My Josefina’s eyes are the new type, but it took a little digging to know for sure (I felt for the ridge between the whites and the iris). American Girl might have used a transition eye in 2017 when they changed suppliers, because they aren’t as white or expressionless as the more recent ones I’ve seen. They’re even better than my Nanea’s, who I bought at the end of 2017.
View this post on Instagram
My mom bought this doll for me; my sister picked her out. Ever since I started collecting, I thought it would be fun if someone I loved surprised me with a doll — when my sister and mom went to the Madison Children’s Museum Benefit Sale this year, they did it. I’d asked her to pick up a $30 Addy for me (she did), but then I got the message “Addy picked out a friend” and I was beside myself. Of course, they toyed with me for a few hours where they didn’t tell me what they bought. I ran through the entire catalog trying to Sherlock Holmes out who the character might be, and landed on two possibilities: Melody (because she was also $30) and Josefina (because I’ve mentioned wanting her to my sister). Although Melody is cute, I’ve already got 2 Sonali molds and wasn’t interested in her (the hair flip). Josefina, though…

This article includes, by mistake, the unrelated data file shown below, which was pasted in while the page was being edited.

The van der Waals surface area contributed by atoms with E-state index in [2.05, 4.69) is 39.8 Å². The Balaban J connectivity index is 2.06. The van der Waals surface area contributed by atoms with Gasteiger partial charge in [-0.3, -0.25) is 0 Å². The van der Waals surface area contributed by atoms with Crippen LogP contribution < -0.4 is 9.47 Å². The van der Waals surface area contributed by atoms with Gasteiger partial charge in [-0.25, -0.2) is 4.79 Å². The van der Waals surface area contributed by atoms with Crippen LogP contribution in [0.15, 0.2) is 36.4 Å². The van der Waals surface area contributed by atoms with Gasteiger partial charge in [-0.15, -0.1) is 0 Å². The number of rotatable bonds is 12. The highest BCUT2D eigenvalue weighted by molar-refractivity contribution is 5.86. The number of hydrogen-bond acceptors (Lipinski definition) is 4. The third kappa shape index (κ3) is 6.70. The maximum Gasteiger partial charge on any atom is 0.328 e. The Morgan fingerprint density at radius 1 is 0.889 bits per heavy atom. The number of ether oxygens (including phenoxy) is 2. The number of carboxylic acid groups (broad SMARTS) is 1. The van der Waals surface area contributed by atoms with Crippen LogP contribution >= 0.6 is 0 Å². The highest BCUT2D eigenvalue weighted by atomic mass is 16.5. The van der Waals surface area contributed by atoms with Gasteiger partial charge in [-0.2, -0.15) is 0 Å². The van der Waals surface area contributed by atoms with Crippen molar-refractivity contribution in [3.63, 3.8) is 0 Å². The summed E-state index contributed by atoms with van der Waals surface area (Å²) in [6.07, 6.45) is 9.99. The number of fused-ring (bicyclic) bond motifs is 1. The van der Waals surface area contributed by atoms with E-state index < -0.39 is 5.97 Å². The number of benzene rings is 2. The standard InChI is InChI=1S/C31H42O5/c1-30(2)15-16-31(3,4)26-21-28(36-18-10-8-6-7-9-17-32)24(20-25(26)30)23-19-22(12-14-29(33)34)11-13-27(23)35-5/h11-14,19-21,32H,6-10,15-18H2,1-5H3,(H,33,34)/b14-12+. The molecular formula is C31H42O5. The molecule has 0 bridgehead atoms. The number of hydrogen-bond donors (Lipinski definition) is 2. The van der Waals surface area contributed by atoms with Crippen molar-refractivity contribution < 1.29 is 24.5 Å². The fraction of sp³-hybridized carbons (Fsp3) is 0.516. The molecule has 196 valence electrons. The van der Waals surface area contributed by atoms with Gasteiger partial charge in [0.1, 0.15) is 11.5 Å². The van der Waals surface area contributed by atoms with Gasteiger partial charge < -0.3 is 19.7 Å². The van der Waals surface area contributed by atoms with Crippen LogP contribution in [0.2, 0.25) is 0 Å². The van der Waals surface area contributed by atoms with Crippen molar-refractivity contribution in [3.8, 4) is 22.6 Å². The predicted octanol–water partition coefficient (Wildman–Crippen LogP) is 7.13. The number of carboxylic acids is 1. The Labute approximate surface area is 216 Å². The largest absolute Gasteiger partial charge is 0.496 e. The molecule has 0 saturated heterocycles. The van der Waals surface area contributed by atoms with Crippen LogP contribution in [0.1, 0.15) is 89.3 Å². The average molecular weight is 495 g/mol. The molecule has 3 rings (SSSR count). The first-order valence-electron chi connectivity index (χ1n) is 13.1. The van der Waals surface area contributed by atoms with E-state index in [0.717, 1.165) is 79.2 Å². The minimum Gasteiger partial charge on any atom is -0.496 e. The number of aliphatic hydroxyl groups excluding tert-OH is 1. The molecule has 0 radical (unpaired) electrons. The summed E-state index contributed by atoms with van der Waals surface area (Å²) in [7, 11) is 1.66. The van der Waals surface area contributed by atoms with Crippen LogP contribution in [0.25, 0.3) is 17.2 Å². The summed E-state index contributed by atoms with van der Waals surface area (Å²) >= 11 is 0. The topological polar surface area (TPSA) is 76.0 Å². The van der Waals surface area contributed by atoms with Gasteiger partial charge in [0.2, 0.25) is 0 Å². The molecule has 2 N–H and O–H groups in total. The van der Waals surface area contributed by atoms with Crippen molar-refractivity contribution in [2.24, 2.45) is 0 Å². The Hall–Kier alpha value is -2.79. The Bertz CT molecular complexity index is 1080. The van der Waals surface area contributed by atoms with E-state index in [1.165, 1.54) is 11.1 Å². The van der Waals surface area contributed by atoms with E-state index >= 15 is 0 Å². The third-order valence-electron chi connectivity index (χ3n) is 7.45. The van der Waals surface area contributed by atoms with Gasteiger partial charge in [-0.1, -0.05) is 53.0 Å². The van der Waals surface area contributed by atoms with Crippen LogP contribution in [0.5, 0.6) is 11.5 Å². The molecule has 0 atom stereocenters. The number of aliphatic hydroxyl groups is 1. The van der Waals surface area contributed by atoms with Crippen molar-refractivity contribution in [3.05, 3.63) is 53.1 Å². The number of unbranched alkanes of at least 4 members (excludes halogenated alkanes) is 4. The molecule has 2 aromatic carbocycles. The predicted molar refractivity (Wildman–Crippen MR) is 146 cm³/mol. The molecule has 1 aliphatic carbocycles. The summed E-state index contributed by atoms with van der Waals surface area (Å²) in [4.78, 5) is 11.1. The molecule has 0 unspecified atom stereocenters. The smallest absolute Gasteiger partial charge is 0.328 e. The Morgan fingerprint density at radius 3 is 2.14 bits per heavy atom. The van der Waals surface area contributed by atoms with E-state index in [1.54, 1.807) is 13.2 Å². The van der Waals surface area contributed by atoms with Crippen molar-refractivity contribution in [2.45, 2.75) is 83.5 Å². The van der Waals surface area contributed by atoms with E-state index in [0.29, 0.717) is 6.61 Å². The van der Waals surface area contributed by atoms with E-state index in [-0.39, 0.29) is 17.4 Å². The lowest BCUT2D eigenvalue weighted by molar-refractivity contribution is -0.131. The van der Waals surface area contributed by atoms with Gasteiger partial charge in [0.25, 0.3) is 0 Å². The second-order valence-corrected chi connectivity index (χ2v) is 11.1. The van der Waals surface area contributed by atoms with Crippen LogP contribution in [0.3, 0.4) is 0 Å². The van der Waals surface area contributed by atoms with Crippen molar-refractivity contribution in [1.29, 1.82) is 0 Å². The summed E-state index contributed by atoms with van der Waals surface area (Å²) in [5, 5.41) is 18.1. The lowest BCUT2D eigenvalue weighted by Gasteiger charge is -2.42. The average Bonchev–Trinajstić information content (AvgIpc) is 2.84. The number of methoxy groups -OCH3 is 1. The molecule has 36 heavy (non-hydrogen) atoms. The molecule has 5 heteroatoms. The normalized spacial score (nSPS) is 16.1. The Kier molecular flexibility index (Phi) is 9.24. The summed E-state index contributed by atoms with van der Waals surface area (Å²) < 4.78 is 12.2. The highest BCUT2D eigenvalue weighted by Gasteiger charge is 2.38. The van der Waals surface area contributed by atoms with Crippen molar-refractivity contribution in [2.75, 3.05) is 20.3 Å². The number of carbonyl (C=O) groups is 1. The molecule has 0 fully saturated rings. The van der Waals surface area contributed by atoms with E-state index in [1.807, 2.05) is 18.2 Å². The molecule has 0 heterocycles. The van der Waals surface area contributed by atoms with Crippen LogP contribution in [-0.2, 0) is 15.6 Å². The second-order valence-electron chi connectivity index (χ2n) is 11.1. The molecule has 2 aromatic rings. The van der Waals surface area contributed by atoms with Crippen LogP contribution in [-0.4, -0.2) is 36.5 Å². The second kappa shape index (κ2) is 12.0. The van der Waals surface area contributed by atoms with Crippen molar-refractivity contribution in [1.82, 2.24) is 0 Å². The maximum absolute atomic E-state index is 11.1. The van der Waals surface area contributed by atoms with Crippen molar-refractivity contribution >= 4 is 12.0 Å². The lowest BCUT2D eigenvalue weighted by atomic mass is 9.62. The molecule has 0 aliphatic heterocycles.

Whatever details I nit-picked for the review, or noticed as a collector, whenever I look at this doll all I’ll really see is love from two of the people I care about the most.
American Girl has since gone back to their original supplier for the eyes and body fabric (which would have brought this review up to 5 stars). I recommend this doll, but while the stock transitions, be careful with your choice to ensure you get the right one for you — or have someone you trust (like my sister) pick one.
UPDATE (5 March 2020)
I replaced Josefina’s eyes to the more standard version everyone likes (and the company has now switched back to.
(I also replaced Nanea’s while I was at it.)
She looks so much better now, her rating went up a star. Do yourself a favor and get a doll with good eyes.
Dark Museum is now available on Amazon